Monday, August 6, 2012

Behind the Scenes at the Olympics

By Evelyn David

I'm a proud Momma for lots of reasons. I have been blessed with four wonderful children, two incredible daughters-in-law, and the most enchanting (brilliant, funny, gorgeous, and every other superlative) granddaughter in the world. I count my blessings every single day.

Son number two is a writer. We often talk about the process, the ups and downs of the business, the exhilaration of a piece well-composed, the depression when you can't even find the words to construct a shopping list. Sam is, without a question, my favorite writer. I say that as his mother, of course, but also as a pretty discerning reader who recognizes smart, insightful, funny, emotionally-connecting writing when I see it.

The news that Sam would be part of The New York Times Olympic coverage was exciting. But it meant being away from home for more than a month, which gave him pause. As he asked, would Riley, now age two, be driving by the time he came home? This is the age where the changes are coming at breakneck speed and he doesn't want to miss a one.

For Sam, his favorite sports writing is never about the score, it's about the people. Take this piece on the twist of fate that propelled Mariel Zagunis to be the American flag bearer at the Olympics, and the intertwining lost dreams of Nigerian Jacqueline Esimaje-Heath.  

Or the challenges that Muslim athletes are facing at the Olympics as they balance the rules of Ramadan and the physical demands of training and playing.

What struck me is that, like Sam, mystery writers never know when a supporting character will suddenly step up and take over the page. When we first began writing Murder Off the Books, Rhonda and I had a clear idea of whodunnit. We wrote an elaborate backstory for the character that only stopped short of suggesting that the individual was not all that different from Hannibel Lecter (Silence of the Lambs). And then we started writing our book. The character morphed into someone we liked so much that the backstory was trashed and the killer became someone else.

Writers always have to be on the alert for the "sleeper" – be it the athlete who seems to emerge out of nowhere or the murderer who leaps out of the pages, to everyone's surprise.

Sam will be in London for another few weeks. We're following his stories closely, beaming with pride, and considering a murder mystery set at the Olympics!

 Marian, the Northern half of Evelyn David

Brianna Sullivan Mysteries - e-book series
I Try Not to Drive Past Cemeteries- Kindle - Nook - Smashwords
The Dog Days of Summer in Lottawatah- Kindle - Nook - Smashwords
The Holiday Spirit(s) of Lottawatah- Kindle - Nook - Smashwords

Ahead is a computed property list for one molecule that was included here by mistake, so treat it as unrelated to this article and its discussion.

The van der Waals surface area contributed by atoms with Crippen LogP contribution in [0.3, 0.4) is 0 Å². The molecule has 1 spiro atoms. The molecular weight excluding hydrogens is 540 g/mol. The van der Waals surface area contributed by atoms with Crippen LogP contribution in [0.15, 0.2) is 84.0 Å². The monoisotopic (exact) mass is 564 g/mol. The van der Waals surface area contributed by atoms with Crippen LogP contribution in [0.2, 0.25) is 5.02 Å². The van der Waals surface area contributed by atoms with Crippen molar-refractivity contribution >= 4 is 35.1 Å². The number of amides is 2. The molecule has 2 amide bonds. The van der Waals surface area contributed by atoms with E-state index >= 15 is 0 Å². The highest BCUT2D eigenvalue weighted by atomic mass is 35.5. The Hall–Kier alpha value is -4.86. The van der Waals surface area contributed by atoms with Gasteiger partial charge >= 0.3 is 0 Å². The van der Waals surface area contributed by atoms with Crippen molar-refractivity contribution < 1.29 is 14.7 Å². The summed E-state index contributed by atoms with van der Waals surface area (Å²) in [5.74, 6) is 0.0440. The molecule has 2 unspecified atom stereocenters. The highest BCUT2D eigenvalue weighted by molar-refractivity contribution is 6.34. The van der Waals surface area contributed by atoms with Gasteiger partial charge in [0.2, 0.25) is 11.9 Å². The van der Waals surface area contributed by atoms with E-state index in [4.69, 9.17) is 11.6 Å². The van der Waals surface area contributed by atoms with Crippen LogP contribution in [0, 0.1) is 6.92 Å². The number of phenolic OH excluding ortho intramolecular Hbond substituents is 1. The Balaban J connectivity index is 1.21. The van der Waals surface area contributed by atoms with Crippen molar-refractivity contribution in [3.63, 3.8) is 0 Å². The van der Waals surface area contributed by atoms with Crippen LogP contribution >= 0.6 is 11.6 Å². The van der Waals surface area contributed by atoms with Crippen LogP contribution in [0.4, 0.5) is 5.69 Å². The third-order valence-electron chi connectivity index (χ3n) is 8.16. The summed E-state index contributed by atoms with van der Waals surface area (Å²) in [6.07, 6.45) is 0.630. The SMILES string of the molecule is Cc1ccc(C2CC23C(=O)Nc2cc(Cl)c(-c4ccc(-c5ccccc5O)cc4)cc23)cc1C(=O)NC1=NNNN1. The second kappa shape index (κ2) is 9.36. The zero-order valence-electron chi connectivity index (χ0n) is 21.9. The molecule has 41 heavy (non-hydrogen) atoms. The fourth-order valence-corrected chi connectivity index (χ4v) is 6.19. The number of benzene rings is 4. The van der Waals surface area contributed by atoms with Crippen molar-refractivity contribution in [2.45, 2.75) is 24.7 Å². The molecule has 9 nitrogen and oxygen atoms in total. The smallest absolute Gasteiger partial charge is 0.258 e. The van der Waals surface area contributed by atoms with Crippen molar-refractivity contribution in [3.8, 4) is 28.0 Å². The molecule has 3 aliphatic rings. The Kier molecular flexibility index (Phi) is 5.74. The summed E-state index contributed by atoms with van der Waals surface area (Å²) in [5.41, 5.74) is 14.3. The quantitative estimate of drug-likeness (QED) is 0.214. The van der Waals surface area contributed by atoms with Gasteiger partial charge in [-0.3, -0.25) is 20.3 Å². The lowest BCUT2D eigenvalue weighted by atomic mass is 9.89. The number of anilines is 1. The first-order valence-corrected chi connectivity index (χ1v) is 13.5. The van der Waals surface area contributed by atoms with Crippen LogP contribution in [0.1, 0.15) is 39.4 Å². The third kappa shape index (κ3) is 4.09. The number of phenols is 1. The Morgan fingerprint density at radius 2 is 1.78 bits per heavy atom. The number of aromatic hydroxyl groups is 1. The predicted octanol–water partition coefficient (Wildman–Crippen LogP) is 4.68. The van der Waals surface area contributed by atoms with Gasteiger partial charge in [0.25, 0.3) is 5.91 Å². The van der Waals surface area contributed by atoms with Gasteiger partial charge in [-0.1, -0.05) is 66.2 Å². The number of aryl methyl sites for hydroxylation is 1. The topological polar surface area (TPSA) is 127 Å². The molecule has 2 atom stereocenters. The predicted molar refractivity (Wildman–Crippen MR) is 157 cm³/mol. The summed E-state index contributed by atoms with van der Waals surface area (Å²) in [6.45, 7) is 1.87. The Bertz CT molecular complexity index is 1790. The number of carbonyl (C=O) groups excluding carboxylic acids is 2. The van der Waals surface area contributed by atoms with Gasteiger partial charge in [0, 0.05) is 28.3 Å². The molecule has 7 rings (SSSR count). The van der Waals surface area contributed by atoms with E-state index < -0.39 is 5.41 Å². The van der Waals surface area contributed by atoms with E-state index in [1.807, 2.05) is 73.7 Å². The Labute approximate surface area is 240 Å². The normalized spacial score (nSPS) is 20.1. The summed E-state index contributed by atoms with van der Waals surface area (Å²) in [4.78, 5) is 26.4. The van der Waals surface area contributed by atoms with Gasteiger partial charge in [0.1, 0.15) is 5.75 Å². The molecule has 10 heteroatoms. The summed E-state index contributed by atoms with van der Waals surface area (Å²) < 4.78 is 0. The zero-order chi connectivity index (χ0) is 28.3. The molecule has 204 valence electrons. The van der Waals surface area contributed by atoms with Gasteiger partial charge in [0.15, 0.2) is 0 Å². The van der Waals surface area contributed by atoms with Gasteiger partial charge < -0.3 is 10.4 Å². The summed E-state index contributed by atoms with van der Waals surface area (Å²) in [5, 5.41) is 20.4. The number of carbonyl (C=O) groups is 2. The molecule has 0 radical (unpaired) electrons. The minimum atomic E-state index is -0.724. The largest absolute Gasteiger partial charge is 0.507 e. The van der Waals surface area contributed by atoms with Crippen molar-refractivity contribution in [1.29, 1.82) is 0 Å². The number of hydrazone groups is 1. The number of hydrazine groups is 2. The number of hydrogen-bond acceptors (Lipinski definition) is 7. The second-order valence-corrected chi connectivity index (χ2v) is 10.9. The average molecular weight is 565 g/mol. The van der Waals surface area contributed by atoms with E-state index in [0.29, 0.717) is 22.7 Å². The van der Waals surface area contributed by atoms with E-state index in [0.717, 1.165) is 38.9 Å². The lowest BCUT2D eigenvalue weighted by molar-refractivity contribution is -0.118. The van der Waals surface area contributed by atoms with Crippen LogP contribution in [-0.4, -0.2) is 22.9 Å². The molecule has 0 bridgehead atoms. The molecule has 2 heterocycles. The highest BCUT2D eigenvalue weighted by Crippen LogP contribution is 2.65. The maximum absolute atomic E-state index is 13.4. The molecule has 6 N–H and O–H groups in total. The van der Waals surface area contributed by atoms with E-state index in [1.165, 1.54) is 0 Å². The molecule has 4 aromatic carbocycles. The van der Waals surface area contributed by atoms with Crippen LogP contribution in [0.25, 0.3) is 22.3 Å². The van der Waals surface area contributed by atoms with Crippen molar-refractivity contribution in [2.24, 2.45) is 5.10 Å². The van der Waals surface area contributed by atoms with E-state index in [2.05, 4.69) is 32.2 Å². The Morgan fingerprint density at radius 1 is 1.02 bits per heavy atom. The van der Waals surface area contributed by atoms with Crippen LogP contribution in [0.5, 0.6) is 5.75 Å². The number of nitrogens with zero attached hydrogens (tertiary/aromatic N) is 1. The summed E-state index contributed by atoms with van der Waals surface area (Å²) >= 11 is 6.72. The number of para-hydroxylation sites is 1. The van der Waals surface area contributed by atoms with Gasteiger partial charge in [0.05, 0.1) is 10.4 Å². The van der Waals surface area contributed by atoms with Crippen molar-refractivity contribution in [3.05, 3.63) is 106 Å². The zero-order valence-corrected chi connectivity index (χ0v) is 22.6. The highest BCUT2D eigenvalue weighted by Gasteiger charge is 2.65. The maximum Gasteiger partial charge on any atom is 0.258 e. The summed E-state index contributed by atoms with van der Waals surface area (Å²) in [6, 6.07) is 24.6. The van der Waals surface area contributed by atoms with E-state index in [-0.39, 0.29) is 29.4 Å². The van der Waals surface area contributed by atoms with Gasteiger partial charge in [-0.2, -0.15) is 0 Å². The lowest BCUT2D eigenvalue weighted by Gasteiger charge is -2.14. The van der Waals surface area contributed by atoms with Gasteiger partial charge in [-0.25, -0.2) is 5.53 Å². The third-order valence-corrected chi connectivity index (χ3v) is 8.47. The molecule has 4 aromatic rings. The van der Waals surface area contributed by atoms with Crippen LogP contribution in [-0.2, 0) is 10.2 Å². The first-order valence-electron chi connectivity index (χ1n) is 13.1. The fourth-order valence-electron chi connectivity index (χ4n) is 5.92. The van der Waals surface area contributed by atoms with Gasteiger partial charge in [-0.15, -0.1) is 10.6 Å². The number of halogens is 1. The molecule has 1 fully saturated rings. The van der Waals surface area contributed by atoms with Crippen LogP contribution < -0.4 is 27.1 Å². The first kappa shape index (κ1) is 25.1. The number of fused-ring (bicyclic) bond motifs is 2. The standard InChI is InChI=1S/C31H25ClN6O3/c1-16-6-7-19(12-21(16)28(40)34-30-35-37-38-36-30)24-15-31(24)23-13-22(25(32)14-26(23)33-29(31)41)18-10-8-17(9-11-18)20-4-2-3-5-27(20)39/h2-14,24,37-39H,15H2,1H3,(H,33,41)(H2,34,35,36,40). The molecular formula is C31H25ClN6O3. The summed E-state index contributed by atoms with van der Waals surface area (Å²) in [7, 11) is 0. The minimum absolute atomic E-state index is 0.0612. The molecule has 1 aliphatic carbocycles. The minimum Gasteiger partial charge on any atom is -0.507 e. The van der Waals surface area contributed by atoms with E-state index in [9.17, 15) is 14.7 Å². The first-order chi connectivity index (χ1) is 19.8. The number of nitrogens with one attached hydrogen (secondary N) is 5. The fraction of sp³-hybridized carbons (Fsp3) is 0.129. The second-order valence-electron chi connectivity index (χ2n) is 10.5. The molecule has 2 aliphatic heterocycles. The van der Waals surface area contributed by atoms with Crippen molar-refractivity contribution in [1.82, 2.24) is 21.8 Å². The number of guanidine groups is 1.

Undying Love in Lottawatah- Kindle - Nook - Smashwords
A Haunting in Lottawatah - Kindle - Nook - Smashwords
Lottawatah Twister - Kindle - Nook - Smashwords
Missing in Lottawatah - Kindle - Nook - Smashwords
Good Grief in Lottawatah - Kindle - Nook - Smashwords
Summer Lightning in Lottawatah - Kindle - Nook - Smashwords

The Ghosts of Lottawatah - trade paperback collection of the Brianna e-books
Book 1 - I Try Not to Drive Past Cemeteries (includes the first four Brianna e-books)
Book 2 - A Haunting in Lottawatah (includes the 5th, 6th, and 7th Brianna e-books)

Sullivan Investigations Mystery
Murder Off the Books Kindle - Nook - Smashwords - Trade Paperback
Murder Takes the Cake KindleTrade Paperback  (exclusive to Amazon for 90 days)
Riley Come Home (short story)- Kindle - Nook - Smashwords
Moonlighting at the Mall (short story) - Kindle - Nook - Smashwords

Love Lessons - Kindle - Nook - Smashwords


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  2. Marian, kudos to your son, Sam, for his fine sports journalism! I know that has to warm your heart to see your son succeeding in another area of your own profession.

    I had to laugh when reading about your murderer who turned into someone you liked so much that you had to make someone else the murderer. That's happened to me twice now. The first time, the character is a bad guy of sorts, but with redeeming qualities and not a murderer. The second time, almost halfway through the book, I decided this person couldn't be the killer, went back and developed another, better killer, went back and redeveloped the first character the way that person wanted to go, and that character became one of the good guys. We're just these characters' emanuensis, it seems. :-)

    1. Thanks Linda. I am very proud of Sam and have such fun when we chat about the writing process.

      Despite our best-laid plans, characters take on lives of their own and we are best served when we follow their directions :-)